As interest in industrial hemp increases, a West Virginia University professor hopes to help farmers and growers better understand the most conducive environments for a successful harvest.
Michael Gutensohn, assistant professor horticulture in the Davis College of Agriculture, Natural Resources and Design, will be studying what environmental factors lead to an accumulation of tetrahydrocannabinol, or THC, in the plant.
Because THC is a psychoactive compound, the level allowed in harvested and sold hemp is regulated by the U.S. Department of Agriculture.
That means growing industrial hemp, which can be used for fiber, oil, and pharmaceuticals, can be a financial gamble for growers.
"There is enough evidence out there that under certain circumstances even these industrial hemp varieties that should be low in THC accumulate higher amounts than the legal limit. Plants going 'hot' - so over the legal THC limit - is a huge problem for the growers. They can't sell their crop anymore, so either they have to destroy it or they can wait and hope that it will drop again. Of course, there's no guarantee," Gutensohn said.
Hemp was once classified as an illicit drug making it impossible to obtain federal funding for research, and that contributes to a lack of knowledge about this crop.
"It's actually very surprising how little is known about it. Even simple things that we all know about from other crop systems, we don't know when we talk about industrial hemp," he said. "There wasn't much research done before, but now we've received funding for such an evolving and emerging crop system and research field."
The National Institute of Food and Agriculture, a program through the U.S. Department of Agriculture, awarded him a $200,000 Agriculture and Food Research Initiative grant to study industrial hemp for two years.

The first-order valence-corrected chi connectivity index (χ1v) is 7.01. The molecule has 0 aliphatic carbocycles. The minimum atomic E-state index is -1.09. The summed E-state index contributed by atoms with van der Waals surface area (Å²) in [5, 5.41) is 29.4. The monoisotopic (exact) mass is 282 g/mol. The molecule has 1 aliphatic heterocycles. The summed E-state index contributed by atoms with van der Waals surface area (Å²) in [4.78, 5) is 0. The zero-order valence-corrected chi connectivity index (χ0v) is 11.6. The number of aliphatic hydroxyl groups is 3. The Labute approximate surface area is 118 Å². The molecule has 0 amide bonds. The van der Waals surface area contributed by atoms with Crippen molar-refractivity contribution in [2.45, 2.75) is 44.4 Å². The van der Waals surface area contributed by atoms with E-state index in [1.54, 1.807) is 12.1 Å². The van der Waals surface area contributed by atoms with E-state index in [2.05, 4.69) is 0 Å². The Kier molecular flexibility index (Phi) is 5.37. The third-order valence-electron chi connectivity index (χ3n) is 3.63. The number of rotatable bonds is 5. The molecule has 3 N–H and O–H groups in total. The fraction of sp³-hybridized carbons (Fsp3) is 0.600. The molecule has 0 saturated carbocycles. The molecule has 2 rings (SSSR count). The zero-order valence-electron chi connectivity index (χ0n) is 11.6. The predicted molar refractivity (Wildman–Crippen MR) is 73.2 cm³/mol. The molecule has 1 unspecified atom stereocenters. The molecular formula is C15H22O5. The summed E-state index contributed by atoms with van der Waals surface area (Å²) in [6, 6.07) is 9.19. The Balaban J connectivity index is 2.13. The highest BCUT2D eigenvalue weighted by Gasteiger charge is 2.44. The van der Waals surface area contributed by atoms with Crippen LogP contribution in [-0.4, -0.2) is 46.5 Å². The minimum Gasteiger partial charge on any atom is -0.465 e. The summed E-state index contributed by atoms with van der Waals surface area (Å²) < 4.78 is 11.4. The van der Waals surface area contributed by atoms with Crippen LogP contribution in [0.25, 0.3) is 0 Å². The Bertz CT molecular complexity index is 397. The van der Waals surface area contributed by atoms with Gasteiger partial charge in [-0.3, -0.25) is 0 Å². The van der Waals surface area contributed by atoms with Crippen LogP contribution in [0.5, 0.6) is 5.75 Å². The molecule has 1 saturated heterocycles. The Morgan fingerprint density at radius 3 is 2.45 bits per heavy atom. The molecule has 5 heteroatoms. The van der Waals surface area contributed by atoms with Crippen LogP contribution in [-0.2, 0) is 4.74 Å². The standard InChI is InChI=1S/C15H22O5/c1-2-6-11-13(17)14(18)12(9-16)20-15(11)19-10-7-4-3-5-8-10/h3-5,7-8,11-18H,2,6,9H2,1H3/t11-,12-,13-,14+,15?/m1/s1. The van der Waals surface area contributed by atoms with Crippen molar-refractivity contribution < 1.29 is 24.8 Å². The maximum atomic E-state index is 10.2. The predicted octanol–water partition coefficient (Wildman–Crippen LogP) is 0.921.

Gutensohn is partnering with two former WVU faculty members - Nik Kovinich, assistant professor of systems biology at York University, and Nianqiang Wu, professor of chemical engineering at University of Massachusetts Amherst.
Although environment is known to play a role, evidence has always been purely circumstantial and never scientifically analyzed.
"Growers that grow hemp have the same questions, issues and problems of someone that is growing corn. The research and knowledge that is there is the key difference," he said.
The research will include hemp grown in heat, drought, varying light intensity, too much and too little fertilizer - what all crops in a field would be exposed to. In analyzing the environment's effects on the production of THC and other cannabinoids, the researchers will also look at biochemical and genetic components.
Once the effects of different environments on THC are analyzed in addition to the crop's biochemistry, he and his team will attempt to genetically modify the plant.
"We're going to look at metabolites and consider the underlying genetics. Whenever you see such a response in a plant, it normally means there's genetic regulation happening. To ultimately solve this problem, we need to have a better understanding of the genetic regulation," he explained. "Keep in mind this is basic research. We want to understand what leads to this accumulation of certain metabolites. We'll try to eliminate a gene that is involved in the formation of THC and see if that solves the problem," he said.
The long-term goal of his research is to develop a new crop system, one that can better weather environmental challenges so as not to accumulate THC. Gutensohn said he'd also like to develop a crop that can produce more of the other non-psychoactive cannabinoids found in hemp, making the crop more profitable for the smaller farms in West Virginia. However, the short-term goal is to help growers with their crops.
"There are farmers and growers out there that are growing or are eager to grow it now, but they have all sorts of questions. That's the motivation," Gutensohn said. "We need to do some research so we can answer some of the questions that the farmers and growers have."